Romantic Compromises: The agony of the present, the victory of fear, and the persistence of hope

Hope is the passion for the possible

Posted Jan 15, 2011

"Hope is the passion for the possible." Soren Kierkegaard
"Hope springs eternal in the human breast." Alexander Pope

Romantic compromises involve dissatisfaction from the present, persistent hope for having a better alternative and fear for taking the steps for fulfilling this hope. There is in romantic compromises a complex mixture of the present and the future-the present is painful, changing it seems to be too costly in the close future, but the distant future seems to be promising.

Like happiness and sadness, hope and fear are directed at our own fortune; the importance of all these emotions stems from the importance of the personal concern in emotions. Indeed, Aquinas considers these four emotions as the principal emotions. However, whereas happiness and sadness are concerned with our present fortune, hope and fear are concerned with future fortune; in this sense, the former seem to be more crucial. Indeed, happiness and sadness tend to be more intense than hope and fear.

The temporal distance existing in hope and in fear between the agent and the emotional object reduces emotional intensity-as do other types of distance. At a distance, the impact of various events are often perceived to be lesser than they actually are. Accordingly, if future events are to have emotional impact upon us, they need to be of considerably greater magnitude than present events, and their appearance should be perceived to be imminent. The attitude of "Out of sight, out of mind," expresses such a reduced impact.

Although the temporal distance of the future typically weakens its impact, the future has another aspect which may intensify the impact of its events: the future has a longer duration than the present and hence future events may occupy us for a longer period. As Charles Kettering said, "My interest is in the future because I am going to spend the rest of my life there." If indeed a future event is the focus of our attention for a long time, the event may be perceived as stronger and more central for us.

Hope and fear involve two basic evaluations, which assess: (a) the positive or negative nature of the prospective event; and (b) the probability of the possible event occurring. The more that the event is evaluated as positive and significant, the greater the hope is; and the more it is evaluated as negative and dangerous, the greater the fear is. We cannot hope for something that we perceive to be negative or insignificant. Similarly, an event that we perceive as having no chance of being actualized will not generate significant hope or fear. Hope does not merely involve a desire for a certain situation, but also the belief that the desired situation is probable despite indications to the contrary.

Romantic compromises involve yearning for the not pursued possible and settling for an inferior option. The dissonance between the possible and the actual, and the dissonance between the better and the inferior are at the basis of compromises. To compromise is to give up the pursuit of a better prospect, which is in principle feasible, in order not to risk an actual situation, which is perceived to be inferior.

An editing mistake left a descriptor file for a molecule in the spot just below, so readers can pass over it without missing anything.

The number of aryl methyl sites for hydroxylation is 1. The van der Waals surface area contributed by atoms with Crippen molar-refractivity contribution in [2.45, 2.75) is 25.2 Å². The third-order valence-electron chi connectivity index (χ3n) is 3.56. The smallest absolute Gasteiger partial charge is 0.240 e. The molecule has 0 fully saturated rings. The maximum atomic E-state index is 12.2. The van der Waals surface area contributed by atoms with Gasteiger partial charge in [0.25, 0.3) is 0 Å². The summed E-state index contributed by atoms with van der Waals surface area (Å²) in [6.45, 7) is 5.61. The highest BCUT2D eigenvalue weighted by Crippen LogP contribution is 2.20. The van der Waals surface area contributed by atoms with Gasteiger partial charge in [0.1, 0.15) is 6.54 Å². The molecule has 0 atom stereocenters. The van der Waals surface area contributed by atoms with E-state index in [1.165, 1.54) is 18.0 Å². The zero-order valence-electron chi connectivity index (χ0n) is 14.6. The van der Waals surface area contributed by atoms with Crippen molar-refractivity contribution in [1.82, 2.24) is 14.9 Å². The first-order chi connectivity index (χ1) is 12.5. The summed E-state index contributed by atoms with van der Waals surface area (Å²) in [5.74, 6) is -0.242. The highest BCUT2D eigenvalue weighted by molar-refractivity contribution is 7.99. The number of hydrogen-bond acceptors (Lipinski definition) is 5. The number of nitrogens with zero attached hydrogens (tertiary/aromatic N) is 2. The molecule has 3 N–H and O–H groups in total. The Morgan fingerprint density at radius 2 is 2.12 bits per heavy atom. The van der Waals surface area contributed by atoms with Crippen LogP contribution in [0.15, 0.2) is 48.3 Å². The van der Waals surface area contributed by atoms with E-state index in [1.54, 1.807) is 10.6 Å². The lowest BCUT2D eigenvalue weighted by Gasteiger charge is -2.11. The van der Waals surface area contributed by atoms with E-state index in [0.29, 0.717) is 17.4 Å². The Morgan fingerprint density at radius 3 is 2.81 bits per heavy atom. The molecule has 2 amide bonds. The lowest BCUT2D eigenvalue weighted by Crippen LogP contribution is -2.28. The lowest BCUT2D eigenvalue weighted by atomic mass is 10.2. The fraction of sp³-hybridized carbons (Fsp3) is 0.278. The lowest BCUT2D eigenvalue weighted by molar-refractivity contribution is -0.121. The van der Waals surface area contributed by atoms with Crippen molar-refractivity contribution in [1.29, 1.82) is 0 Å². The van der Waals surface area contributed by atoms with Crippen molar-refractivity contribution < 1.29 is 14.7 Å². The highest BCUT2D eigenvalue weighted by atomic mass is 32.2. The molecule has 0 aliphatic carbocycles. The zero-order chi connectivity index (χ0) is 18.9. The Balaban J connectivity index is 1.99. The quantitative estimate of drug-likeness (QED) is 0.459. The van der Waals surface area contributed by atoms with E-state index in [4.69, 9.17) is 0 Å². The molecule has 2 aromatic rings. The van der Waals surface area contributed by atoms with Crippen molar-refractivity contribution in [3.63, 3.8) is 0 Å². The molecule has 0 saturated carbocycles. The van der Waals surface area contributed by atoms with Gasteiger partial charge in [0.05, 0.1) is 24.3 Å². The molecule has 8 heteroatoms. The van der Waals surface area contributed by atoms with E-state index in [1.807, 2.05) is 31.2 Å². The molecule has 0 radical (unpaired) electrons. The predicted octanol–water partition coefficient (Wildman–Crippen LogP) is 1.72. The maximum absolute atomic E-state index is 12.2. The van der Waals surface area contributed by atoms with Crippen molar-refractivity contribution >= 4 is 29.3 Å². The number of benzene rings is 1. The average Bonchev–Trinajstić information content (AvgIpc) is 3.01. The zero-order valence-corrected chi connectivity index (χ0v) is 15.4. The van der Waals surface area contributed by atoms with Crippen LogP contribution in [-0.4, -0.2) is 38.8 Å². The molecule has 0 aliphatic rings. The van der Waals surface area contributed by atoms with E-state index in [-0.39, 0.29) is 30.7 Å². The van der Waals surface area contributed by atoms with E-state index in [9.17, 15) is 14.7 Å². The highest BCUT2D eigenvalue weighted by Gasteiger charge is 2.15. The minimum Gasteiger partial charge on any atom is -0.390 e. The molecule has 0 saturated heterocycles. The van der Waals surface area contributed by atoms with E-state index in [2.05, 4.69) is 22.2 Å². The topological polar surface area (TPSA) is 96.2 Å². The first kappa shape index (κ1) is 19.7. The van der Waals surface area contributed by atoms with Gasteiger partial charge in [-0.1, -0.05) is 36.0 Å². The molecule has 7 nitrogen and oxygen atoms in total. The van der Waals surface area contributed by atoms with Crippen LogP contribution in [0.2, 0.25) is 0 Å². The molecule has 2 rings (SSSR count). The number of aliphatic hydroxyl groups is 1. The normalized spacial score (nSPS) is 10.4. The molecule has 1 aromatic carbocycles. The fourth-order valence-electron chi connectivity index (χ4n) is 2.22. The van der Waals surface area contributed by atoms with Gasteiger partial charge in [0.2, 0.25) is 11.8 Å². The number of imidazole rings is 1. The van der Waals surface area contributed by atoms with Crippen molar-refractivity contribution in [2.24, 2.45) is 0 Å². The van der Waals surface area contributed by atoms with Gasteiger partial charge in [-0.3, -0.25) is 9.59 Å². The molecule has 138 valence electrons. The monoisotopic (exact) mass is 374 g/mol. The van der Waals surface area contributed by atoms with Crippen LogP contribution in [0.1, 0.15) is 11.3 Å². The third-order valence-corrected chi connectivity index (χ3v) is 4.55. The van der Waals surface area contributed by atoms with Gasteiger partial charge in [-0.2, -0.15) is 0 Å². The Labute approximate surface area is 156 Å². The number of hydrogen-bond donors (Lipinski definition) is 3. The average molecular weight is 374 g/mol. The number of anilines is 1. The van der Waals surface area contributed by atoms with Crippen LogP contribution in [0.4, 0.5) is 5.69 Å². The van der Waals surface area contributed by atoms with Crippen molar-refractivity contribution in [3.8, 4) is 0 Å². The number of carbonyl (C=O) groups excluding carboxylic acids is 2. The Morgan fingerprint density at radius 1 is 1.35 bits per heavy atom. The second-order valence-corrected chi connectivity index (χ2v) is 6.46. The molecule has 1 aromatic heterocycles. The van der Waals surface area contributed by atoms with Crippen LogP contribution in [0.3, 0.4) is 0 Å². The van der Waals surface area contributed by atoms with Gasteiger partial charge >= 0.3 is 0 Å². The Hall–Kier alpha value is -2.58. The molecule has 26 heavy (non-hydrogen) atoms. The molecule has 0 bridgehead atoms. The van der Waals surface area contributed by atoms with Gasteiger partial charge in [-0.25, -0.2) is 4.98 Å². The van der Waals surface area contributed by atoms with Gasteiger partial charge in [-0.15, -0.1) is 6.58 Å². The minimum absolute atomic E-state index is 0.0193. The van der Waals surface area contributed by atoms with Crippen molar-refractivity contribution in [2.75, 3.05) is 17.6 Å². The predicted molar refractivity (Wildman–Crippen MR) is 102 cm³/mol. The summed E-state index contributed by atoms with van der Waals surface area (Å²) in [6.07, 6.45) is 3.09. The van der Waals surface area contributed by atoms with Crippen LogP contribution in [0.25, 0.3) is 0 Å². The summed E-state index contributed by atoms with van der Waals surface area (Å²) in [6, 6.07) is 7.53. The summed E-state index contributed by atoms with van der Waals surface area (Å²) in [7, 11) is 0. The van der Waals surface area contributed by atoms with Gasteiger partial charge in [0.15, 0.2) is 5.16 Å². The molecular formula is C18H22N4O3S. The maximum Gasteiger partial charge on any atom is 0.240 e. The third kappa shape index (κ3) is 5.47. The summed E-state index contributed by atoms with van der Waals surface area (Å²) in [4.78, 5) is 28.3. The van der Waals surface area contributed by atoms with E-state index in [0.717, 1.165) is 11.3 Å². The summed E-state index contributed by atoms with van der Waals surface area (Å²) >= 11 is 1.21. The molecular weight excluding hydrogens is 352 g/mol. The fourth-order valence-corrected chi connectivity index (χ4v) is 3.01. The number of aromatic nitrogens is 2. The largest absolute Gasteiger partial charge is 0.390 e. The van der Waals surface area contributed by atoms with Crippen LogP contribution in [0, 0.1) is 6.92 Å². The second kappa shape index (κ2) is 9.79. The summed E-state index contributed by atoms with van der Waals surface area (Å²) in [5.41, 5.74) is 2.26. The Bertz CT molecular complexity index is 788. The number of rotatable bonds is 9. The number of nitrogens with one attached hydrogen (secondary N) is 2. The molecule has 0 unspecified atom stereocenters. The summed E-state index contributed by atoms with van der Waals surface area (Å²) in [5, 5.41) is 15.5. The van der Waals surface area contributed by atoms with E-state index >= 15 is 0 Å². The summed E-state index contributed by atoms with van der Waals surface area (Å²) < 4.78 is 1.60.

Romantic compromises involve then the agony of the present, the victory of fear, and the persistence of hope. Accordingly, the depth of the compromise and its impact depend on the above two factors-the positive nature of the alternative and the probability of getting it. The greater the perceived quality and availability of the alternative is, the more painful the compromise is. In typical cases of romantic compromises, the issue of availability carries greater weight, as it expresses the belief that our situation could easily have been better.

Sometimes the agony of the compromising present can be based upon a better past experience. In both cases we are speaking about something that is possible but is not present now.

Like hope, romantic compromises involve a desire for a better alternative and the belief that this alternative is feasible. The hope element in romantic compromises is typically initiated when we confront events that cause an increase in the probability of the better alternative. The element of probability is what distinguishes hope from fantasy. Unlike hope, in fantasy the cognitive element of believing that the desired situation is probable is not significant. Although hope involves future uncertainties, the uncertainties should not be too great. When the probability of attainment is unrealistically low, hope is usually inappropriate, and it is often not intense; in this sense, hope involves realistic imagination. Accordingly, the feeling of making romantic compromises will increase when the probability of achieving the better alternative will increase.

The dramatic increase in modern society in the availability of romantic alternatives has considerably increased the probability of the hope factor in romantic compromises and has made those compromises more prevalent and more intense. Moreover, as the fear of risking the present situation is lower (although it still exists), the frustration of maintaining such a compromise is increased as well.

The above considerations can be encapsulated in the following statement that a lover might express: "Darling, do not suffer when you consider me to be a compromise, do not fear making changes, and keep alive your hopes for a better alternative. I am in a similar situation and will do the same."